June 14, 2023
Now that school’s finally over, is your family exhaling a collective sigh of relief? No more harried mornings, frustrating homework sessions, or arguments about bedtime. Time to kick back into the free and easy mode, right? Not exactly. Just because you’ve eliminated school from daily life doesn’t mean there aren’t new summer routines and activities to plan for and adjust to. Perhaps, after a few days of rest and relaxation, family conflicts start to arise. Arguments about screen time, household chores, and curfews can quickly escalate into massive, unpleasant explosions. Maybe the Blobdom-Boredom Matrix has already started to set in: when screen time is over, your child or teen complains about having nothing to do. How can you collaborate as a family to balance different needs and have a satisfying summer?
Despite their claims for disliking schedules or feeling choked by plans, many neurodivergent kids, especially those with ADHD, benefit from a sense of purpose and some structure to their days along with open-ended time to space out. Having a place to go and something to do keeps them engaged mentally, physically, and socially. Setting up a collaborative summer routine that establishes screen time limits, encourages physical activity, includes time spent outdoors, and lets them pursue an interest is critical to a summer of sanity for everybody. This plan also assists them in continuing whatever progress they’ve made during the school year in terms of building executive functioning skills. Plus, it sets them up for a smoother transition in the fall.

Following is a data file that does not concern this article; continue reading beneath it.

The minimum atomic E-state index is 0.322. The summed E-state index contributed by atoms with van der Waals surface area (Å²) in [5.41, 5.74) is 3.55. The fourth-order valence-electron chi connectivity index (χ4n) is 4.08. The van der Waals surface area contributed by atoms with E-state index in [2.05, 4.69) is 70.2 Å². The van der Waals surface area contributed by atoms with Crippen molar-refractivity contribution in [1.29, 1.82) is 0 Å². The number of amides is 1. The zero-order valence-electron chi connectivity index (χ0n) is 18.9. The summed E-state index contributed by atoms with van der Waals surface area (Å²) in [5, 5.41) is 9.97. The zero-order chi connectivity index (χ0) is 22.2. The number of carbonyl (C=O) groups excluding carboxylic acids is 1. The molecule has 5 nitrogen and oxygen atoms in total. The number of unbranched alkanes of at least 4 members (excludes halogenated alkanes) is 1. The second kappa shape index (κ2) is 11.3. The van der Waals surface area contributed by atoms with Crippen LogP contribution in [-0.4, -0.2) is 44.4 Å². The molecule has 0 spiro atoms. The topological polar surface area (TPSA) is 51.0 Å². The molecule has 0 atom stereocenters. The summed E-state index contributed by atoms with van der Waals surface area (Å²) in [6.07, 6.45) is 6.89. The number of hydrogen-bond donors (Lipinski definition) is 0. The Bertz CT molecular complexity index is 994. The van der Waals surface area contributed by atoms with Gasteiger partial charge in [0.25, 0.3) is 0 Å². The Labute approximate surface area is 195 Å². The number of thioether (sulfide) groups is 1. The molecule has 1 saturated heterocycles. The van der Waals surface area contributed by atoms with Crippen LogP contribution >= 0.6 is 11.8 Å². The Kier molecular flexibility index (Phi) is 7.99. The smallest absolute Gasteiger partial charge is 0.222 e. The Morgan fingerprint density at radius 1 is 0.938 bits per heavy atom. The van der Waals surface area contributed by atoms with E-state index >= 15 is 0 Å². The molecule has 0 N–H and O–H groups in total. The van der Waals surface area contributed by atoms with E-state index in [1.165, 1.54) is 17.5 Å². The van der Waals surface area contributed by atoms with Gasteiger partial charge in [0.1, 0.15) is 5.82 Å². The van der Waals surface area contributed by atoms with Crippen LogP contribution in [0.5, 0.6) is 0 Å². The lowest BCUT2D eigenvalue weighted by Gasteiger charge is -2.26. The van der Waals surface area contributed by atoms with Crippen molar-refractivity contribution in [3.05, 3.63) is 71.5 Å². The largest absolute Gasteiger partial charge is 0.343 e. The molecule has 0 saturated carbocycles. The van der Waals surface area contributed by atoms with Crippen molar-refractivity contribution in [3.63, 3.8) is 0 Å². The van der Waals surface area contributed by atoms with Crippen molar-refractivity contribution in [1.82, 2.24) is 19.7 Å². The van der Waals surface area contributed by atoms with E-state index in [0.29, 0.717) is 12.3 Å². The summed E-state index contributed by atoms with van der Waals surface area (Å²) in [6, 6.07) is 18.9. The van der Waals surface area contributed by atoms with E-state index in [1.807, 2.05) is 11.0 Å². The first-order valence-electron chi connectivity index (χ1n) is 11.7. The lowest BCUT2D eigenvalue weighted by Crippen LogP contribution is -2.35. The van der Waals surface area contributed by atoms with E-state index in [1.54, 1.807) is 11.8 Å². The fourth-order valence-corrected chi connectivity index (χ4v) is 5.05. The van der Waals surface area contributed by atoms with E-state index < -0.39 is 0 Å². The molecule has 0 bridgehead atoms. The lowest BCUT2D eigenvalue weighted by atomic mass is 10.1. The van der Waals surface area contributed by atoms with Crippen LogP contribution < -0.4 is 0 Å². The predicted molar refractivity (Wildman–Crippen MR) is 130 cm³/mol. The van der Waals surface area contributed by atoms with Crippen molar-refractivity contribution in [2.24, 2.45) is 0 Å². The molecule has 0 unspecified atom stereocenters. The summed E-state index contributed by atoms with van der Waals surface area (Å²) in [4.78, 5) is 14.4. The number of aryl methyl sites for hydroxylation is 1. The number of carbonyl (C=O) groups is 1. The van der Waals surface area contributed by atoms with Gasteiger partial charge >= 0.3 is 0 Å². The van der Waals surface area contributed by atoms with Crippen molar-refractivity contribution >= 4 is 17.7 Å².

The key to creating a stress-free summer lies in staying the course with routines you’ve already been following and making some tweaks that are appropriate for this break. Because it’s vacation, there’s probably more flexibility about when to wake up and go to bed, how much screen time makes sense, and establishing curfews for older kids. What doesn’t change are your expectations for cooperation and effort. Whether your child goes to camp, plays organized sports, goes on playdates, plans sleepovers, works at a job, or shoots hoops at the Y, there’s still some type of schedule for each day that correlates to the one they’re accustomed to from the school year. Negotiate these items with your child or teen, letting them take the lead on what they want in terms of when, where, and how before you offer anything. Likewise, collaborate on negotiating very specific limits…